Gulf states could become unbearably hot new study suggests

A new study reveals that temperatures over the next hundred years could rise to heights that would make many of the Gulf States and much of the Middle East uninhabitable.

Arid temperatures in the United Arab Emirates

Arid temperatures in the United Arab Emirates Image by Jerry Fer Damian/Lonely Planet / CC BY 2.0

Cities such as Doha, Dubai and Abu Dhabi would experience heatwaves never before felt on earth, and the states would become impossible to live in after 2070. Professors Jeremy Pal and Elfatih Eltahir, both at the Massachusetts Institute of Technology, wrote in the journal of Nature Climate Change that, “Our results expose a specific regional hot spot where climate change, in the absence of significant [carbon cuts], is likely to severely impact human habitability in the future".

Dubai marina's towers.

Dubai marina's towers. Image by ~Pyb / CC BY-SA 2.0

Much of the Middle East would experience what are currently considered heatwaves all the time. It would affect pilgrims on their religious Hajj in Saudi Arabia every year as well as their ability to export oil. Professors Pal and Eltahir though do point out  that a reduction in carbon emissions could prevent this from happening. Many of the Gulf States included in the study have opposed  international negotiations regarding climate change in the past.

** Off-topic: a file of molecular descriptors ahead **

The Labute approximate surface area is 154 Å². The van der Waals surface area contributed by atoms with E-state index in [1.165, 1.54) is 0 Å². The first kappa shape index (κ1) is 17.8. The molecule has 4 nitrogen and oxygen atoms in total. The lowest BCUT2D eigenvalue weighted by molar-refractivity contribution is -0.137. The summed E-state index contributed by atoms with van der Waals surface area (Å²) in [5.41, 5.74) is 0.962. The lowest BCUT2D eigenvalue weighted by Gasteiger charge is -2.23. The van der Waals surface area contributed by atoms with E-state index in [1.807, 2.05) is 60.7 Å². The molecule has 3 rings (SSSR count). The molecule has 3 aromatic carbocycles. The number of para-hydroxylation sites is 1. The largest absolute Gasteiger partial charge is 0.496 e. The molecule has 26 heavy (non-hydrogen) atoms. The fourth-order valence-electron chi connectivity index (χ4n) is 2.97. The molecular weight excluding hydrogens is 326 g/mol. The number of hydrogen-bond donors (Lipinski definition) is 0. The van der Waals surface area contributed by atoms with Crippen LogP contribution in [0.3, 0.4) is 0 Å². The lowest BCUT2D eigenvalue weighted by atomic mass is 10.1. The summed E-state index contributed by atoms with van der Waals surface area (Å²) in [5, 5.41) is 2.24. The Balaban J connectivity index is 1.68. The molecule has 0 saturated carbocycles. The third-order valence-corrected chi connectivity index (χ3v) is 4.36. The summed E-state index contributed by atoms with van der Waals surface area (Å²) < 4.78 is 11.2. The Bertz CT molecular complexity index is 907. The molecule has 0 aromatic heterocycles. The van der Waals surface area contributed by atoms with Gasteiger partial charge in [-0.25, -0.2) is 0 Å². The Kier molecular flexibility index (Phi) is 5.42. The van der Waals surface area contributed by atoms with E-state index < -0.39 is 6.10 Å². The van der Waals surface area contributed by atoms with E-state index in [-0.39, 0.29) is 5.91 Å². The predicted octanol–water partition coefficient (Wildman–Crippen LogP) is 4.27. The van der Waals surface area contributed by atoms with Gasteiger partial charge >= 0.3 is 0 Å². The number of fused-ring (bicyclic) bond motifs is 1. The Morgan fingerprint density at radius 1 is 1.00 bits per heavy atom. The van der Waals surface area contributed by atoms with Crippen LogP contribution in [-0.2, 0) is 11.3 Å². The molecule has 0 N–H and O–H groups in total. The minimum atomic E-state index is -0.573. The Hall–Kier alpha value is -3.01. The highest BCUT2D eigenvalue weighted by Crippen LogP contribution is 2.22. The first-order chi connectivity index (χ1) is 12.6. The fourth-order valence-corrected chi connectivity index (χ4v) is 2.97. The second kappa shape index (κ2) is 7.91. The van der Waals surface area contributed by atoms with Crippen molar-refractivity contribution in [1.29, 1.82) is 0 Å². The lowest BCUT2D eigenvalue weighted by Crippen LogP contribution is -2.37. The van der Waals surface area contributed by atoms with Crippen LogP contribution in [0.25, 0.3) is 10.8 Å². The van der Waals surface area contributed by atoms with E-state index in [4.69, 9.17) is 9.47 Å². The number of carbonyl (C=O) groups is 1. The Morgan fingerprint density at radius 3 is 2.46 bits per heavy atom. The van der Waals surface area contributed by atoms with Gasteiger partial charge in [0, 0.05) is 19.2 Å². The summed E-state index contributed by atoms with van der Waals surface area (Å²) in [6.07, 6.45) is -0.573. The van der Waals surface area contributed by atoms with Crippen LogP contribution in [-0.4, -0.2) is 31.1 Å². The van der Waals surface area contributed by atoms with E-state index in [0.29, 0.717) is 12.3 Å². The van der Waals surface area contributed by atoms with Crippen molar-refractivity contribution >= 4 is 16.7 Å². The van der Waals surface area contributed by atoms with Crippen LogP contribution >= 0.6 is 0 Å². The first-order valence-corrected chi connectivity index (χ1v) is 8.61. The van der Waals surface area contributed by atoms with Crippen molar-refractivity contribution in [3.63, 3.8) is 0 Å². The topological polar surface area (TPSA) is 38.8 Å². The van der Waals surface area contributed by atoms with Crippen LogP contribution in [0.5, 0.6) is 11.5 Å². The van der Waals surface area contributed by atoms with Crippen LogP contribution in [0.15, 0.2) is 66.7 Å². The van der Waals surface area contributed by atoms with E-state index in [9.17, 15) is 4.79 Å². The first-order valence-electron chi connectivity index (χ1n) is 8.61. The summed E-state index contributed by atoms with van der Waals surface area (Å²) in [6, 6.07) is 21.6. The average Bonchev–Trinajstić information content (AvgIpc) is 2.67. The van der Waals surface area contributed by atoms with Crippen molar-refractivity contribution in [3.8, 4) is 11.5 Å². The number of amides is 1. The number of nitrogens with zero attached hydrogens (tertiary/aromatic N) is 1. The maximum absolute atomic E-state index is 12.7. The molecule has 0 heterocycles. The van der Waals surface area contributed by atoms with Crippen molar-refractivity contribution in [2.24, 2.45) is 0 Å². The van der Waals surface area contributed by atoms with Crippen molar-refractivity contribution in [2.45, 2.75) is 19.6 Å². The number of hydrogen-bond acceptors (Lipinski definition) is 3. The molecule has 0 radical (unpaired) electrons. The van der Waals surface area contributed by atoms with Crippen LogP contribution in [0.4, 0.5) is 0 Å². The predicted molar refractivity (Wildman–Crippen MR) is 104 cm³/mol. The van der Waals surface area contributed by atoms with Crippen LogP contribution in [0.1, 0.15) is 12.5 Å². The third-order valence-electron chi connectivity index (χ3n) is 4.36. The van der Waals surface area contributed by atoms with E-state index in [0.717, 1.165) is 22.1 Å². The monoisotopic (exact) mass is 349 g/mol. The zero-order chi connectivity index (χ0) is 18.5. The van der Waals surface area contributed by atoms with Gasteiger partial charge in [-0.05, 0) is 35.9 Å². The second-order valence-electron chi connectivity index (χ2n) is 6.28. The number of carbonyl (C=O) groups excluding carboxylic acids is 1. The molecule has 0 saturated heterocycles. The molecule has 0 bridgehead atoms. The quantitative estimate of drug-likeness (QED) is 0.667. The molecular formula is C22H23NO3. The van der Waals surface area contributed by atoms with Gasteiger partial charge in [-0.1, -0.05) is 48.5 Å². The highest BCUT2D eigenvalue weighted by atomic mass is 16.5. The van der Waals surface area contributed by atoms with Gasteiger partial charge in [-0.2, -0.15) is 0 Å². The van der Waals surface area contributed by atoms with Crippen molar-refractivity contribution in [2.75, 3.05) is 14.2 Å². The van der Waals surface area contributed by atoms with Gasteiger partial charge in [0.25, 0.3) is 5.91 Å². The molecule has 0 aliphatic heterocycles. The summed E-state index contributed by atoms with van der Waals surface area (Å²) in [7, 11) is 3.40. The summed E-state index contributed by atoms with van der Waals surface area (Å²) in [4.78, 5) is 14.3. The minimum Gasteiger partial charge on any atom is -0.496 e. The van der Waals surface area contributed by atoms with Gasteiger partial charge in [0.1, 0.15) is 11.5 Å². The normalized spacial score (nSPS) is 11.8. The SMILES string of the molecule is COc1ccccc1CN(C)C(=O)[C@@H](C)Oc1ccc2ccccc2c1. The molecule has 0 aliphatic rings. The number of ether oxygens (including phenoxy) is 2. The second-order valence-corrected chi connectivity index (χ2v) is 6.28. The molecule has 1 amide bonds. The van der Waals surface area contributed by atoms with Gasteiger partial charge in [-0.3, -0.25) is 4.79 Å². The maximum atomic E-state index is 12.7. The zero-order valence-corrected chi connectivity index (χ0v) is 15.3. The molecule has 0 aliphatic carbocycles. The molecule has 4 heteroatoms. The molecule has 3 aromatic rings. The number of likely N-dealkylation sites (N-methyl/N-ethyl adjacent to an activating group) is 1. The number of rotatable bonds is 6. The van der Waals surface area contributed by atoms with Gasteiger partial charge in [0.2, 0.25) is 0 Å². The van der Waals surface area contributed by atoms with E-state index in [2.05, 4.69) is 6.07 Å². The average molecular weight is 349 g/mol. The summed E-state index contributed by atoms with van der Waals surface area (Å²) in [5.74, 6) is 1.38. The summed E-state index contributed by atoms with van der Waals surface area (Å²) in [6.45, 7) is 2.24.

The study focused on what is known as WBT or wet bulb temperature, the combination of  temperature and humidity. It found that above 35 ºC it is physically impossible for the human body to cool down by sweating. To be in this state for over six hours can prove fatal.

Doha skyline.

Doha skyline. Image by Larry Johnson / CC BY 2.0

The scientists told The Guardian that they hoped this might have an impact on future negotiations and legislation in this area that will be most affected. “We would hope that information like this would be helpful in making sure there is interest [in cutting carbon emissions] for the countries in the region. They have a vital interest in supporting measures that would help reduce the concentration of CO2 in the future,” they said.

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